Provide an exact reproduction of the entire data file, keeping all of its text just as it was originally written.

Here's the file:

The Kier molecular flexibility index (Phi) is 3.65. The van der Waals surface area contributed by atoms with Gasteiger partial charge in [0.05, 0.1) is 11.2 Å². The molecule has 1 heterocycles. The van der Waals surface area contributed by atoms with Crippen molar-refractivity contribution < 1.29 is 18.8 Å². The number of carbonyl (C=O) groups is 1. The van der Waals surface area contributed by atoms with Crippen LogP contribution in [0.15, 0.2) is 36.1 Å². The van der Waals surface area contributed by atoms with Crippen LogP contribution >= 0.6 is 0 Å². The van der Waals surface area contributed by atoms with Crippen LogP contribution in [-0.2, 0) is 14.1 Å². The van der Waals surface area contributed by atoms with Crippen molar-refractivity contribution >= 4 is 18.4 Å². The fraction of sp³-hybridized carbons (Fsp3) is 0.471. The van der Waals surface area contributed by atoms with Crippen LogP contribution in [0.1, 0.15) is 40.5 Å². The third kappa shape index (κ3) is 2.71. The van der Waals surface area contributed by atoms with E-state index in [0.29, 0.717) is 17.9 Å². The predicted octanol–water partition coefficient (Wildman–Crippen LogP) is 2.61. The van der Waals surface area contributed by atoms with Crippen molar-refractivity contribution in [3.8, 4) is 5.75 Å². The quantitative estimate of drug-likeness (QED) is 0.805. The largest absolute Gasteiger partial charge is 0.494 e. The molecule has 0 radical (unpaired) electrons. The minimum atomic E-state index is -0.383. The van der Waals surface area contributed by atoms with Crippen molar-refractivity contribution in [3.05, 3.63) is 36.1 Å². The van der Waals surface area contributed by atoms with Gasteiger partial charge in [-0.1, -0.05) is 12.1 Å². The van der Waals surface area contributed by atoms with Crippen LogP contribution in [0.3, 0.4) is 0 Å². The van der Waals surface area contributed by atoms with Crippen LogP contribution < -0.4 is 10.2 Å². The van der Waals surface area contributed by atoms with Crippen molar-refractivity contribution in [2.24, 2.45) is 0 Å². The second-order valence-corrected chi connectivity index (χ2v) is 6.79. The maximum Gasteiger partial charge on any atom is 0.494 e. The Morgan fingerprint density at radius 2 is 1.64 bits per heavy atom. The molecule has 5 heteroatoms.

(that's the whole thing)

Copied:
The Kier molecular flexibility index (Phi) is 3.65. The van der Waals surface area contributed by atoms with Gasteiger partial charge in [0.05, 0.1) is 11.2 Å². The molecule has 1 heterocycles. The van der Waals surface area contributed by atoms with Crippen molar-refractivity contribution < 1.29 is 18.8 Å². The number of carbonyl (C=O) groups is 1. The van der Waals surface area contributed by atoms with Crippen LogP contribution in [0.15, 0.2) is 36.1 Å². The van der Waals surface area contributed by atoms with Crippen LogP contribution >= 0.6 is 0 Å². The van der Waals surface area contributed by atoms with Crippen LogP contribution in [-0.2, 0) is 14.1 Å². The van der Waals surface area contributed by atoms with Crippen molar-refractivity contribution >= 4 is 18.4 Å². The fraction of sp³-hybridized carbons (Fsp3) is 0.471. The van der Waals surface area contributed by atoms with Crippen LogP contribution in [0.1, 0.15) is 40.5 Å². The third kappa shape index (κ3) is 2.71. The van der Waals surface area contributed by atoms with E-state index in [0.29, 0.717) is 17.9 Å². The predicted octanol–water partition coefficient (Wildman–Crippen LogP) is 2.61. The van der Waals surface area contributed by atoms with Crippen molar-refractivity contribution in [3.8, 4) is 5.75 Å². The quantitative estimate of drug-likeness (QED) is 0.805. The largest absolute Gasteiger partial charge is 0.494 e. The molecule has 0 radical (unpaired) electrons. The minimum atomic E-state index is -0.383. The van der Waals surface area contributed by atoms with Crippen molar-refractivity contribution in [3.05, 3.63) is 36.1 Å². The van der Waals surface area contributed by atoms with Gasteiger partial charge in [-0.1, -0.05) is 12.1 Å². The van der Waals surface area contributed by atoms with Crippen LogP contribution in [0.3, 0.4) is 0 Å². The van der Waals surface area contributed by atoms with Crippen LogP contribution < -0.4 is 10.2 Å². The van der Waals surface area contributed by atoms with Crippen molar-refractivity contribution in [2.24, 2.45) is 0 Å². The second-order valence-corrected chi connectivity index (χ2v) is 6.79. The maximum Gasteiger partial charge on any atom is 0.494 e. The Morgan fingerprint density at radius 2 is 1.64 bits per heavy atom. The molecule has 5 heteroatoms.